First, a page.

USS Lincoln Sailors Support Relief Effort
By Samantha L. Quigley
American Forces Press Service
ABOARD THE USS ABRAHAM LINCOLN, Jan. 13, 2005 While servicemembers are working double-time to get supplies into and help clean up areas devastated by the Dec. 26 earthquake and tsunamis, someone has to hold down the fort -- or, in this case, the aircraft carrier steaming in the Indian Ocean.
Navy Seaman Randy Rantz, a member of the night bakery crew on
aircraft carrier USS Abraham Lincoln, checks on dough for a batch of 120 loaves
of bread. On at least one occasion the bakery contributed 300 loaves of bread
and boxes of cookies to be distributed to victims of the tsunami. Photo by
Samantha L. Quigley
(Click photo for screen-resolution image);high-resolution image available.
Lincoln sailors not directly participating in relief operations ashore are still finding ways to help. Some are simply working harder. Others have started collection drives.
Maintenance hasn't experienced any change in its duty schedule. It's still 12 hours on, 12 hours off. However, the ship's helicopters are flying supplies and personnel into the areas most in need from sunrise to sunset. And it's hard flying.
Typically these helicopters are operating over water. Flying into dirty, dusty areas makes for unusual maintenance issues, and birds present a major challenge.
"We've had more bird strikes blade strikes in the last two weeks than we've had all cruise," said Petty Officer 2nd Class Frank Davis, an aviation structural mechanic.
While the maintenance crew is solving its problems, the night crew manning the ship's bakery is cooking up some comfort for the victims of the tsunamis.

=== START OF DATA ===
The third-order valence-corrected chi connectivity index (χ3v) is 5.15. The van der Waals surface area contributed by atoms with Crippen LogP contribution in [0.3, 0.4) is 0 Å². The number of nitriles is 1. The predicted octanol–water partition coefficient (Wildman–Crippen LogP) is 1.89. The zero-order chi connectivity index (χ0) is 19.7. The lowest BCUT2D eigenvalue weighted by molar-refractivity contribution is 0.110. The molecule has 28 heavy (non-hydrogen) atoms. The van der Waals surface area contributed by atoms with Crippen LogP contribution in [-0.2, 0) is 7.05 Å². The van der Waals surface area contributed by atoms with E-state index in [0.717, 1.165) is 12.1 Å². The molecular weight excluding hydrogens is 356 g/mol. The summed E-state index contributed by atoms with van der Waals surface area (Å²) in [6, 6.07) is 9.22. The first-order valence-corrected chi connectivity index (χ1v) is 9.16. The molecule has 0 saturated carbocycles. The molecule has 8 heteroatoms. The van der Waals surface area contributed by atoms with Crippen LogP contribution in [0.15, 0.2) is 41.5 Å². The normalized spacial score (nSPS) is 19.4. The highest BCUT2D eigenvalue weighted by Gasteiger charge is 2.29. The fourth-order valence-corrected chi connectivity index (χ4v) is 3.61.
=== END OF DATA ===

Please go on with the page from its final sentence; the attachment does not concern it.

On a normal night, the night bakery crew bakes nearly 400 loaves of bread. On at least one occasion, 300 more loaves were distributed with relief supplies in addition to boxes of cookies produced by the bakery.
"I volunteered (to participate directly)," Seaman Raymond Rantz said, "but they wouldn't let us." Food service workers, he explained, are not being allowed into the field to help in the relief efforts out of concern that they may pick up a contagious disease.
That doesn't mean there is a lack of volunteers, though. "We have 1,000 volunteers," said Lt. Mark Bank, a physician's assistant on the Lincoln. "The whole ship is engaged."
The maintenance crew for Helicopter Squadron Light-47, the Saberhawks, told of Operation Pop Tart. In less than two hours, the parachute riggers collected more than $900 that they used to buy snacks that were handed out to tsunami victims.
These efforts are not going unnoticed by the American public, and the Lincoln's captain made sure that his crew knows it.
"I received hundreds of e-mails from people saying what great work that every one of you is doing," Capt. Kendall L. Card told his crew.